13 Economy and Society Whereas most of Greece and Rome were ruled politically and culturally from urban centers, it was the rural farmers that held Roman and Greek economies together, with farming done on large commercial estates…it would be the urban leaders who would squeeze these farmers for funds to maintain the early governments and eventually the empires that formed This would create extensive commercial trade in the Mediterranean region with other city states/civilizations (Carthage, Phoenicia, Asia Minor, Egypt and Arabia) in the years before the empires formed Slavery was a mainstay in both societies…it was even justified by philosophers to maintain a proper society and economy…slaves were housemaids, worked the farms, sailed the ships, even worked in mines (brutal), but NOT soldiers Because of slave labor, Greece and Rome ignored advancing agricultural technology, leaving engineers to focus on better ships, roads, buildings, weapons, and the like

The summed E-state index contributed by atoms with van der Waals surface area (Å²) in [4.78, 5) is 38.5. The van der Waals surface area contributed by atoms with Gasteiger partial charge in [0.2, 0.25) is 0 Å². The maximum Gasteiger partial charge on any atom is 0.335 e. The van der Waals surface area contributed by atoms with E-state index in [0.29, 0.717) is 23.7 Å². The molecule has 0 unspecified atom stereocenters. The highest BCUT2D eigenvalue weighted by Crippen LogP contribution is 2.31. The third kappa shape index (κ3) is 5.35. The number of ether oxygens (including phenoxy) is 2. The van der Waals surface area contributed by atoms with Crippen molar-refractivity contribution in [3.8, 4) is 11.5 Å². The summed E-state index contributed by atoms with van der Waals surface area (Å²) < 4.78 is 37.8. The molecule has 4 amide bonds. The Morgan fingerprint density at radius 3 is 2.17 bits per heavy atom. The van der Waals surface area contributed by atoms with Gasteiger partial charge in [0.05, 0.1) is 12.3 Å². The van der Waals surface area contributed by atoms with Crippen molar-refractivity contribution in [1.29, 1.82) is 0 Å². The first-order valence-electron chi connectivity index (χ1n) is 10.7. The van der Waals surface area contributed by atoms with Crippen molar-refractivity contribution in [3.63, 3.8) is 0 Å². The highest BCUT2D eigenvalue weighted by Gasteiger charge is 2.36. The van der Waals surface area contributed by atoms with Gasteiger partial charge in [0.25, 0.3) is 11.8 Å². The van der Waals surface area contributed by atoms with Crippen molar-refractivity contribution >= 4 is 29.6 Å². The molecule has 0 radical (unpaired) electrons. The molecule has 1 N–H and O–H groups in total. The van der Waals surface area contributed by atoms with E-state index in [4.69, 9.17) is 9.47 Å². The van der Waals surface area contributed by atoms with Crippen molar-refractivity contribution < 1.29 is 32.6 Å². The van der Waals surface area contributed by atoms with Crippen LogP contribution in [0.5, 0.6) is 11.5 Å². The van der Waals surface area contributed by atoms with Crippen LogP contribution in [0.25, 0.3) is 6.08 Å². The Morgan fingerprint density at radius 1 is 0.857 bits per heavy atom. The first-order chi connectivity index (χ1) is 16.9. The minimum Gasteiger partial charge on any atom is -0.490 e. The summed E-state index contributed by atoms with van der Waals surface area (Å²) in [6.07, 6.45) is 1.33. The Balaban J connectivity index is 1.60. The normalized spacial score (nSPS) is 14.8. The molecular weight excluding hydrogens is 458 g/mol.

14 Economy and Society Both Greece and Rome emphasized a tight family structure, with men being superior, though women could be active in business, and in some cases controlled property and wealth Early Roman law even stipulated that men were the judge of their women (wives) with complete control over their actions Women could not commit adultery lest they be treated like prostitutes In many cases, young girl children were put to death if a family was burdened financially, because traditionally a women who is to be married would cost a father a dowry

15 This Week… Tuesday – Chart on Comparing/Contrasting Rome and Greece (see website if you miss it) Wednesday/Thursday – DVD: THE GREEKS  Assessing change and continuity in Greek society…you will take notes from this film to study for Friday (wink wink) Friday: TEST and NOTES are DUE THEME CHOICES for your research paper are due this Friday  Be prepared to come in with a list of topics you would “like” to do